Sydney Carline was proposed for employment for the IWM, by C J Holmes, Director of the National Gallery, who was in turn prompted by Sydney's brother Richard. As he already had flying experience, he was employed by the RAF Section, working on what the Section President, Col. A C MacLean, described as a "family tree" of pictures also involving Richard Carline.
Sydney Carline was first sent to Italy, then to the Middle East with his brother.
They were instructed to send back weekly reports to MacLean, and these provide a detailed record of activities.
Because of funding shortages, the Museum did not purchase as many works as anticipated.
The files also cover changes in terms of employment, arrangements, via their father, for the brothers' Hampstead studio in their absence, lists and schemes of planned works, and accounts submitted (also via their father). Item (144) appears to be a final list of works submitted.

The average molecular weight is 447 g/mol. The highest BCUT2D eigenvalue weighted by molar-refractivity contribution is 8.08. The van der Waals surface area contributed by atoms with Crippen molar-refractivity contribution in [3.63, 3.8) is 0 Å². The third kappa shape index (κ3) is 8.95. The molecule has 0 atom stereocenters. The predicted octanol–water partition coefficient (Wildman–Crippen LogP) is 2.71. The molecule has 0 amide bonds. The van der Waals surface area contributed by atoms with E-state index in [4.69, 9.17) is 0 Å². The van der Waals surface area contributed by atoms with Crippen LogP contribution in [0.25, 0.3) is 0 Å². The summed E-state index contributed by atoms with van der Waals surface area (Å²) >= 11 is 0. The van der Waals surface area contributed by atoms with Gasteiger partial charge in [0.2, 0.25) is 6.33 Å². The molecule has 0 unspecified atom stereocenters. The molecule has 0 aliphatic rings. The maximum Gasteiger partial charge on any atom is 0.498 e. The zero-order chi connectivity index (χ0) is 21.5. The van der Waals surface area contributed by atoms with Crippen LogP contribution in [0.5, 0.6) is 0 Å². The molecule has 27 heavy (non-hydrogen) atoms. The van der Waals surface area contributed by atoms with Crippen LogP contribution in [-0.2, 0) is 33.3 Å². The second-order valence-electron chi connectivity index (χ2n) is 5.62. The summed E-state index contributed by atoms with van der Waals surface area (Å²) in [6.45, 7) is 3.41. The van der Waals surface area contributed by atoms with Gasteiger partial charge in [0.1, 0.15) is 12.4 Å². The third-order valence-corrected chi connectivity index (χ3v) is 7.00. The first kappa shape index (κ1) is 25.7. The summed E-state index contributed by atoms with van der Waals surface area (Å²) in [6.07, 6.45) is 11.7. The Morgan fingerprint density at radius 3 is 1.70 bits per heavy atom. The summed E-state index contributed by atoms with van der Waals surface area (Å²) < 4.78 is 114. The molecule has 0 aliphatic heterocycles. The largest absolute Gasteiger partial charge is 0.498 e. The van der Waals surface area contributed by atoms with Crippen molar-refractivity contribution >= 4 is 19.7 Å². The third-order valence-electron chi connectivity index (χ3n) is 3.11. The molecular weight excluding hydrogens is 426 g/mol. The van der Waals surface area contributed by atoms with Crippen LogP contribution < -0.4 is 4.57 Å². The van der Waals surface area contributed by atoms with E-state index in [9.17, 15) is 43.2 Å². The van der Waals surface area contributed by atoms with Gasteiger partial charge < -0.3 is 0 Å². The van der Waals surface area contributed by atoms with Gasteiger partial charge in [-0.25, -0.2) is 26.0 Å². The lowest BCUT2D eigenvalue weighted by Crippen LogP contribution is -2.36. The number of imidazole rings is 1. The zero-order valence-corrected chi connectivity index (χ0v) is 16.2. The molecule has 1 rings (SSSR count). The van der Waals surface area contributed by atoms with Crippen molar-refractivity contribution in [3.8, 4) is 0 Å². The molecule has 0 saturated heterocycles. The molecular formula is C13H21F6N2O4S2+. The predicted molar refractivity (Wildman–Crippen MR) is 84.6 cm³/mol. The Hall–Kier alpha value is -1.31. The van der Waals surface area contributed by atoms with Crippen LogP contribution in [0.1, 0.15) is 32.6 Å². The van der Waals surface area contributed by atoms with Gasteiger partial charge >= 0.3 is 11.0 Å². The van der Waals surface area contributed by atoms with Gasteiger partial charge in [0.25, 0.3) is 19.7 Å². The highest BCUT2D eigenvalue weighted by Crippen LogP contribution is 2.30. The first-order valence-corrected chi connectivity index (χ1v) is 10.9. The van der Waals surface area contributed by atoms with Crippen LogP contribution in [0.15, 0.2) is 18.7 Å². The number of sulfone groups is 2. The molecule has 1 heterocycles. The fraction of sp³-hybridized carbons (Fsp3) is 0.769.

Other matters covered include: loans and reproductions of paintings, particularly loans to a Memorial exhibition of Carline's work at the Ashmolean Museum, Oxford, 09 May to 01 June 1929 (he died in February 1929).
After Carline's death, his brother Richard offered the Museum more of the drawings and paintings carried out in the process of the work for the Museum, and the offer letter provides a useful summary of the events and work of that period (229-232). Over one hundred works were subsequently given to the Museum.
Works were also loaned to an exhibition at the Usher Art Gallery, Lincoln, in 1929.
Ernest Blaikley, then Keeper of the Art Department, arranged a small exhibition of Carline's work, which opened in March 1930, and a press release for the show is included in the file.
The file concludes with a number of presscuttings about Carline.